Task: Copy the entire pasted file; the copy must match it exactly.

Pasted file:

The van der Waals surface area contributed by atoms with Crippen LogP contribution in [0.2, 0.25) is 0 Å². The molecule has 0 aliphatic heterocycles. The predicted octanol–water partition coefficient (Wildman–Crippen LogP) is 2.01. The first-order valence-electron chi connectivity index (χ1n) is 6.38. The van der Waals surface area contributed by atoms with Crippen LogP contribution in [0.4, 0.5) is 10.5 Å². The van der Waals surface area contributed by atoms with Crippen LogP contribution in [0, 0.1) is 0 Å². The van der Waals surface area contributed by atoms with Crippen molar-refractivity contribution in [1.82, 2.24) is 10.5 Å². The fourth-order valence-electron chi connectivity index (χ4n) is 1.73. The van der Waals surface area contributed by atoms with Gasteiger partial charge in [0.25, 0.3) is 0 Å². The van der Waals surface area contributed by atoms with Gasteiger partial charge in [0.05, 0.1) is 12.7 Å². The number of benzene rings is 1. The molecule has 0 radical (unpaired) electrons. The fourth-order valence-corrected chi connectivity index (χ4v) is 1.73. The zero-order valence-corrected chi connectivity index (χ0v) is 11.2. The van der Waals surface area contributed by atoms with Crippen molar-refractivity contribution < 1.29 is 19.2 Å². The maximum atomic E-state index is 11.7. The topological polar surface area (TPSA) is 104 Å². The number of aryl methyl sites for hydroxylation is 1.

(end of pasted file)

The van der Waals surface area contributed by atoms with Crippen LogP contribution in [0.2, 0.25) is 0 Å². The molecule has 0 aliphatic heterocycles. The predicted octanol–water partition coefficient (Wildman–Crippen LogP) is 2.01. The first-order valence-electron chi connectivity index (χ1n) is 6.38. The van der Waals surface area contributed by atoms with Crippen LogP contribution in [0.4, 0.5) is 10.5 Å². The van der Waals surface area contributed by atoms with Crippen LogP contribution in [0, 0.1) is 0 Å². The van der Waals surface area contributed by atoms with Crippen molar-refractivity contribution in [1.82, 2.24) is 10.5 Å². The fourth-order valence-electron chi connectivity index (χ4n) is 1.73. The van der Waals surface area contributed by atoms with Gasteiger partial charge in [0.25, 0.3) is 0 Å². The van der Waals surface area contributed by atoms with Gasteiger partial charge in [0.05, 0.1) is 12.7 Å². The number of benzene rings is 1. The molecule has 0 radical (unpaired) electrons. The fourth-order valence-corrected chi connectivity index (χ4v) is 1.73. The zero-order valence-corrected chi connectivity index (χ0v) is 11.2. The van der Waals surface area contributed by atoms with Crippen molar-refractivity contribution < 1.29 is 19.2 Å². The maximum atomic E-state index is 11.7. The topological polar surface area (TPSA) is 104 Å². The number of aryl methyl sites for hydroxylation is 1.